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SBD Global/August 8, 2012/FinancePrint All
ManU has "received enough orders for all shares being sold in its U.S. initial public offering," according to Wu & Hu of BLOOMBERG. The company and its owner, the Glazer family, "are seeking to raise as much as" $333M by selling 16.7 million shares at $16 to $20 each. An individual who declined to be identified because the talks are private said that banks managing the IPO are "scheduled to stop taking orders for the shares on Aug. 9 at noon in N.Y. ManU is "pressing ahead with the IPO" as the Standard & Poor's 500 Index rebounds, rising more than 9% from its six-month low in June. Club spokesperson Philip Townsend declined to comment. The range makes ManU "more than twice as pricey" as Parken Sport & Entertainment A/S, the operator of FC Kobenhaven and its stadium in Copenhagen, which "trades at 18 times a profit and 0.6 times sales in the 12 months through March," Bloomberg data show. The data also show that Juventus Football Club trades at about 0.5 times sales in the 12 months through March 31 (BLOOMBERG, 8/7).
More than £6B ($9.4B) was wiped from the value of Liverpool FC shirt sponsor Standard Chartered Tuesday after the banking giant was "accused of hiding £160B ($250B) of transactions with the Iranian government," according to Neil Hodgson of the LIVERPOOL DAILY POST. Regulators in N.Y. said that Standard was a "rogue institution, which broke sanctions imposed on Iran, exposing the U.S. to terrorists, drug kingpins and weapon dealers." Standard, which is one of the top-five largest banks in the U.K. by market value, said it "strongly rejects the position or the portrayal of facts" set out in the order by the N.Y. state’s Department of Financial Services. The bank, which signed a four year £80M ($125M) shirt sponsorship deal with Liverpool in '09, has been called to appear before regulators on Monday to "explain the apparent violations and defend its licence to trade on the N.Y. Stock Exchange" (LIVERPOOL DAILY POST, 8/7).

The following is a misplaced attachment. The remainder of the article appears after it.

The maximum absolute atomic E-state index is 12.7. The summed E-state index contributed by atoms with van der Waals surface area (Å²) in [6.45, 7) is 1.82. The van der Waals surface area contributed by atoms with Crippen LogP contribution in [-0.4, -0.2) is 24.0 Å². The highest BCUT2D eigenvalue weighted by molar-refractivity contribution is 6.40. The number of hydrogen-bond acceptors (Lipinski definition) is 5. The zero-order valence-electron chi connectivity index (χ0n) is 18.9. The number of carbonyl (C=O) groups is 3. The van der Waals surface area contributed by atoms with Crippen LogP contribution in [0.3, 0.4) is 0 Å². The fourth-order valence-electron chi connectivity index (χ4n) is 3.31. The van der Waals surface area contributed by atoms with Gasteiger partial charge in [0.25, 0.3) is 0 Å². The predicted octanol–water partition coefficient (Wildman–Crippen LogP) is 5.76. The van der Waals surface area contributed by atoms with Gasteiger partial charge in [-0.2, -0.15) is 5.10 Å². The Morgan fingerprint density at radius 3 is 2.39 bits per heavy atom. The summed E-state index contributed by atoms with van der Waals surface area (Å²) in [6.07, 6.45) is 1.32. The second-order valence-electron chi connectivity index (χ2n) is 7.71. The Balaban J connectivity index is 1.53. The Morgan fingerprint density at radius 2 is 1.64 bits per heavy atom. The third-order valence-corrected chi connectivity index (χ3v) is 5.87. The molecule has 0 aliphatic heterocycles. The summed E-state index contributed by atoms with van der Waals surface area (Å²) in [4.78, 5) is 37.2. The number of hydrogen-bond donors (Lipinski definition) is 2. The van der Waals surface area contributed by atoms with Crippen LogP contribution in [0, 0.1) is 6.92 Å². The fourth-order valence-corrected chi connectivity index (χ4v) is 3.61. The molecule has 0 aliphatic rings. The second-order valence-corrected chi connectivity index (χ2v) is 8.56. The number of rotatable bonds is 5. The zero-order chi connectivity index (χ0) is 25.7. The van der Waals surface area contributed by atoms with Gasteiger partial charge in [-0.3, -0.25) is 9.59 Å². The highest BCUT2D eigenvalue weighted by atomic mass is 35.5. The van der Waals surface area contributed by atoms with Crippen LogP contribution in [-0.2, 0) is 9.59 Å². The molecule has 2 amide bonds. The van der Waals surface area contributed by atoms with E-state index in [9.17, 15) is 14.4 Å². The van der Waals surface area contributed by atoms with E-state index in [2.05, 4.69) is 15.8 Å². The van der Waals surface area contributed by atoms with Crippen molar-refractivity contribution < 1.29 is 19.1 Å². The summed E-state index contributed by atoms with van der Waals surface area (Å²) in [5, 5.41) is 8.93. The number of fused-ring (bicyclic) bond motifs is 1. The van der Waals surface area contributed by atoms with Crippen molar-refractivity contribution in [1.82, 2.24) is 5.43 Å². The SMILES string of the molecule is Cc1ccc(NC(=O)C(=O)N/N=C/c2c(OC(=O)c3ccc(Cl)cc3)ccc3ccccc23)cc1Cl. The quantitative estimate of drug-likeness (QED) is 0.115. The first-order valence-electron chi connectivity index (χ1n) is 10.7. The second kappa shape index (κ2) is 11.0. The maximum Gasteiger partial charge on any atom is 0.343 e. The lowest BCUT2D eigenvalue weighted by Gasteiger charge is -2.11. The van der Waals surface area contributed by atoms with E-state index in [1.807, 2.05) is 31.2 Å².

IMPACT ON LIVERPOOL: In London, Jonathan Harwood wrote that there could be implications for Liverpool FC. The last thing Liverpool needs now is "a political crisis surrounding its chief sponsor, which could put one of its main revenue streams in danger." Standard Chartered is believed to pay around £20M ($31M) a year to put its logo on the Liverpool shirt. It is "one of the most lucrative deals in the Premier League" and runs through the '13-14 season. When contacted by The Week, Liverpool said that it had "no comment" to make. Any fallout from the allegations against Standard Chartered "could have serious implications for Liverpool's global reputation, especially in North America." U.S. football fans are "unlikely to take to a club that has a bank accused of funding Iran" on its shirts (THE WEEK, 8/7).